Your Net Metering Monthly Cost Equation:

Utility Bill = Amount of grid electricity used – Amount of excess energy produced

KEEP IN MIND: It is important to pay attention to the information on your monthly utility bills so that you aren’t surprised if you still owe the utility company a substantial amount of money at the end of the billing year.

If you have any questions regarding Edison billing practices, you may contact one of their representatives

What is Net Metering?

Net Energy Metering is a billing system that allows solar homeowners to receive credit from the utility company for any excess power their solar energy system provides. On a Net Metering plan, every time your system produces more electricity than you can use, the rest of the electricity is fed back into the grid, making your meter run backwards.

Example: During the month of November, your monitoring site says you produced 1,000 kWh, but your utility bill says you consumed 500 kWh and generated only 300 kWh.

If you produced 1,000 kWh but the utility bill only recognizes that you generated 300 kWh, it means the remaining 700 kWh unaccounted for was already used to power your home.

Instead of billing you for the 500 kWh that was pulled from the grid, your utility company will subtract the 300 kWh of your excess kWh produced and only charge you for 200 kWh.

In this case, your utility bill would read:

• Consumption: 500 kWh

• Net Generation: -300 kWh

• Net Usage: 200 kWh

This is the amount your utility company will bill you for—your “net consumption.”

Net Generation Explained

Any excess electricity that you are not able to consume at that moment is sent to the grid. Your utility company keeps track of that excess to document how much to credit you. A credit will appear as a negative number—i.e. -300 kWh. Prime examples of net generation are measured at times when you and your family are not home in the middle of the day and your solar array is at its peak performance. The electricity will first go to your fridge and any lights or other electronics left on. The rest will go straight to the grid..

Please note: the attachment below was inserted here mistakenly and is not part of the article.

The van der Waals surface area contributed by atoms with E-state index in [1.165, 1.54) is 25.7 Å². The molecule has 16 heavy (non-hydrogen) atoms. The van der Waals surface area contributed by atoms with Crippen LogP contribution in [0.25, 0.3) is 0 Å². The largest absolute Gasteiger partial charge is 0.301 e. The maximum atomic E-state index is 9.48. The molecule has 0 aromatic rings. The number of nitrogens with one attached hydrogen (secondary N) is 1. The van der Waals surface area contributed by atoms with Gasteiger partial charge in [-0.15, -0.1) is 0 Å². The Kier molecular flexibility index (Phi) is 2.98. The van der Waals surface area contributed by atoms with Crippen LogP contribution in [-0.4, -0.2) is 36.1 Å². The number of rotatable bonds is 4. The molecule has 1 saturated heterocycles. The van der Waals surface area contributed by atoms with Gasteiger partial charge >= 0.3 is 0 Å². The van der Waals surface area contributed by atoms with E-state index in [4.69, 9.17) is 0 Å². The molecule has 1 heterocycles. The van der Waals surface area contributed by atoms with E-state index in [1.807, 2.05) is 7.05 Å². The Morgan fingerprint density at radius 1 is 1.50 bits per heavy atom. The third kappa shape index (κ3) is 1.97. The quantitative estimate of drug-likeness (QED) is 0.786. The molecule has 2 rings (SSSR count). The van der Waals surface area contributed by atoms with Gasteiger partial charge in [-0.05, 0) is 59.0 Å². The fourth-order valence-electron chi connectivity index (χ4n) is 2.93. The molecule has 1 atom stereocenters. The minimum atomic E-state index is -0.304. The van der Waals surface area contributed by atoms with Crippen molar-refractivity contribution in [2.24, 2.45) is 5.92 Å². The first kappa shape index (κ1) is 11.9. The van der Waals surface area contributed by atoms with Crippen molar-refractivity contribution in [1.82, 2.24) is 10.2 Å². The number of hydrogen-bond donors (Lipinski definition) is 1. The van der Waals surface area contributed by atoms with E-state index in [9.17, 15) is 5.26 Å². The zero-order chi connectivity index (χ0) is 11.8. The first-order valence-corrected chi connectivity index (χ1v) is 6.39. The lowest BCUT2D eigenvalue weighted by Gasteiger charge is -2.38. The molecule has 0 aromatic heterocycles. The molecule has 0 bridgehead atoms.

Consumption Explained

The utility company cannot measure how much electricity you have consumed from you solar production, only how much electricity you pull from the grid. Example: It’s 4pm and your solar production is declining for the day but the kids are home from school using their computers and you’ve begun a load of laundry, turned the lights on in the kitchen and started defrosting some chicken in the microwave. Most of the electricity needed to run all those lights and electronics must be pulled from the grid as your solar panels are now producing at a low capacity. Your utility company can always tell how much energy you’ve given to or taken from the grid.

Your True-Up Bill

Your utility company allows for the credits in the high producing months to roll over to the low producing months when you may incur some electric charges. You annual bill (also known as the true-up bill) will be paid on the month following your solar anniversary, one year after your solar system was energized.